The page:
Available image modalities: (click on modality to browse for other articles)
Clinical image, Magnetic Resonance Imaging, Table





Other Radiology articles from the Musculoskeletal Imaging section Musculoskeletal Imaging

Incidental Anterior Cruciate Ligament Calcification: Case Report by Hisami Hayashi et al.

Published: 2016 Mar
Issue: 10(3) :: Pages: 20-27


Free full text article: Incidental Anterior Cruciate Ligament Calcification: Case Report

Fulltext article    PDF fulltext

Abstract: The calcification of knee ligaments is a finding noted only in a handful of case reports. The finding of an anterior cruciate ligament calcification has been reported once in the literature. Comparable studies involving the posterior cruciate ligament, medial collateral ligament and an ossicle within the anterior cruciate ligament are likewise discussed in reports of symptomatic patients. We report a case of incidentally discovered anterior cruciate ligament calcification. We discuss the likely etiology and clinical implications of this finding.


Available image modalities: (click on modality to browse for other articles)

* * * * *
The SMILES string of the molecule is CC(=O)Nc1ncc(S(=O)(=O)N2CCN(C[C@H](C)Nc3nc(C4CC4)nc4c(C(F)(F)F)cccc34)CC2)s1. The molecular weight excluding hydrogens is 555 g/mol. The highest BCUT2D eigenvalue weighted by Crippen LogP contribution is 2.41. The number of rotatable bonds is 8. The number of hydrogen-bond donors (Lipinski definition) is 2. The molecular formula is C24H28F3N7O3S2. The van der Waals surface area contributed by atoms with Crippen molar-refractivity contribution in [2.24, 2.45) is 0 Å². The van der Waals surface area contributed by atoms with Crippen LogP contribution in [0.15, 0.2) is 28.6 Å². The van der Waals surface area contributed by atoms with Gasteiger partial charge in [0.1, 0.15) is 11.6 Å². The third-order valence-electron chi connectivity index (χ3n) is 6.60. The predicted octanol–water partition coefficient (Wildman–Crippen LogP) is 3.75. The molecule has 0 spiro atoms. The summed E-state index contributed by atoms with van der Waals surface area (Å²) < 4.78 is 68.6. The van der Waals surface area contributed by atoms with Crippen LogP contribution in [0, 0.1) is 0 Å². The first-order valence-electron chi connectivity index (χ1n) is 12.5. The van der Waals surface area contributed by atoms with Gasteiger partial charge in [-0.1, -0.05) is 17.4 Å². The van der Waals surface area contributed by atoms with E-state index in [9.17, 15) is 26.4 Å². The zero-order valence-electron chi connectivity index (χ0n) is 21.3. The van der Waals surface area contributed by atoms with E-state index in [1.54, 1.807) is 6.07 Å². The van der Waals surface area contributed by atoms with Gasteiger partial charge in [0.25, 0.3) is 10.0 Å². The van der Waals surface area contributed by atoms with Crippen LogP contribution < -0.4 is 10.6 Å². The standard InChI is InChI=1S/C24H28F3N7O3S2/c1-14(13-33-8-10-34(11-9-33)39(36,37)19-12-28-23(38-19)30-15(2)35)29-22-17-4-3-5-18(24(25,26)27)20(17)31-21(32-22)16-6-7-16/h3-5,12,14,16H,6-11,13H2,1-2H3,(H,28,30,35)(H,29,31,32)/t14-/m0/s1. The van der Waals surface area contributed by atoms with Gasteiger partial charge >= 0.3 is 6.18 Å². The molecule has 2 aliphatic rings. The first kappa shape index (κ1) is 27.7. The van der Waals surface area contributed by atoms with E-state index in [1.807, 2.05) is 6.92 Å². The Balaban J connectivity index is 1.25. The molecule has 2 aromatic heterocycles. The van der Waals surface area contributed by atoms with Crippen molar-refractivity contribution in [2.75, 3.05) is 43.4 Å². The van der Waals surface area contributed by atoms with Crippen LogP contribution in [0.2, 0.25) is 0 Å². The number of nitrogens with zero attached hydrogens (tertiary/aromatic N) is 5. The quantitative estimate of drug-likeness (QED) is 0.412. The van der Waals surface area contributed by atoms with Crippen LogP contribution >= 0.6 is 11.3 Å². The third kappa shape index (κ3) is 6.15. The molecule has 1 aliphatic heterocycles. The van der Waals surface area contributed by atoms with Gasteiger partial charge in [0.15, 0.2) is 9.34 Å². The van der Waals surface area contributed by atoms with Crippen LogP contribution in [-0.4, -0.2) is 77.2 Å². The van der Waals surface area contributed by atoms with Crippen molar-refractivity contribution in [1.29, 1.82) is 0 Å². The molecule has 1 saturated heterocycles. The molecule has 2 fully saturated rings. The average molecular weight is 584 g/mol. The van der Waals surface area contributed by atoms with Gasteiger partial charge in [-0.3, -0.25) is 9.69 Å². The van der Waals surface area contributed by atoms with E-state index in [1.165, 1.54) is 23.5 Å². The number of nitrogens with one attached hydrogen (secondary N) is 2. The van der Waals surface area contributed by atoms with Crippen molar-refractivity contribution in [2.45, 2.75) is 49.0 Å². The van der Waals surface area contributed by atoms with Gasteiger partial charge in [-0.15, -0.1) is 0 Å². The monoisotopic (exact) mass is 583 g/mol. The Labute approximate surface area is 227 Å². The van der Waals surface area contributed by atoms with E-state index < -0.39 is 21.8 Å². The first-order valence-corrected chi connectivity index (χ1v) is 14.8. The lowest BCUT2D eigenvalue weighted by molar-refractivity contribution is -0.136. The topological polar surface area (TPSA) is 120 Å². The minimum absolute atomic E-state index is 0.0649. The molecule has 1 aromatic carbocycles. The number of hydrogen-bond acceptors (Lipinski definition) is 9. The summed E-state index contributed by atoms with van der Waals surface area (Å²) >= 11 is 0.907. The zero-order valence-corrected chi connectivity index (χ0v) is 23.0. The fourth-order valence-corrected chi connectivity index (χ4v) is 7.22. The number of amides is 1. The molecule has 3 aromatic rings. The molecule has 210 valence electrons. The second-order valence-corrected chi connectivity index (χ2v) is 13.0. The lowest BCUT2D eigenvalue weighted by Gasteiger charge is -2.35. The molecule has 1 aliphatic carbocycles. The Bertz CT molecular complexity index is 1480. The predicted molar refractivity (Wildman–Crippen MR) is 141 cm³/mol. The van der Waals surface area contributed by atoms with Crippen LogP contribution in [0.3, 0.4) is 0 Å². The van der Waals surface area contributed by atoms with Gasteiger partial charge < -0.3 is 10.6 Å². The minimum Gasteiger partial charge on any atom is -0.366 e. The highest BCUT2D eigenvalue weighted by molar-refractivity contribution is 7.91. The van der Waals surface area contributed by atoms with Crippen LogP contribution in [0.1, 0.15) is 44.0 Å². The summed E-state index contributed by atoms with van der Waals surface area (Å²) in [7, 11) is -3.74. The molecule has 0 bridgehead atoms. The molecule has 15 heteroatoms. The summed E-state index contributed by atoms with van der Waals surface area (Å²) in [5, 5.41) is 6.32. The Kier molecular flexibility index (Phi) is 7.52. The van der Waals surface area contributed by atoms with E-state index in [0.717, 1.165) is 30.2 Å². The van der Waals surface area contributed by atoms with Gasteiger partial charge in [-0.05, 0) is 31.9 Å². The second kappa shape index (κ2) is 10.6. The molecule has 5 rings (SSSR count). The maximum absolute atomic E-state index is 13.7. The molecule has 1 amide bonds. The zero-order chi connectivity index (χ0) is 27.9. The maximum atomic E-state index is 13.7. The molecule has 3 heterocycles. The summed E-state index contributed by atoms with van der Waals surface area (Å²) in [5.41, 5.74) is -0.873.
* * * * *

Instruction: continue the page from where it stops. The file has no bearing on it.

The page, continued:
Computed Tomography, Conventional Radiography, Table





Other Radiology articles from the Musculoskeletal Imaging section Musculoskeletal Imaging

Apparent diffusion coefficient map of a case of extramedullary plasmacytoma by Amrutha Ramachandran et al.

Published: 2016 Feb
Issue: 10(2) :: Pages: 10-17


Free full text article: Apparent diffusion coefficient map of a case of extramedullary plasmacytoma

Fulltext article    PDF fulltext

Abstract: Plasmacytomas are rare tumors, which arise from the monoclonal proliferation of malignant plasma cells. They may affect either the bony skeleton or rarely the soft tissues, the latter being referred to as extramedullary or extraosseous. We report a case of an extramedullary plasmacytoma that presented as a soft tissue mass involving the muscles of the left leg, in a patient who was previously treated for multiple myeloma. We describe the MR Imaging characteristics of the tumor and highlight the usefulness of diffusion-weighted imaging with apparent diffusion coefficient mapping.


Available image modalities: (click on modality to browse for other articles)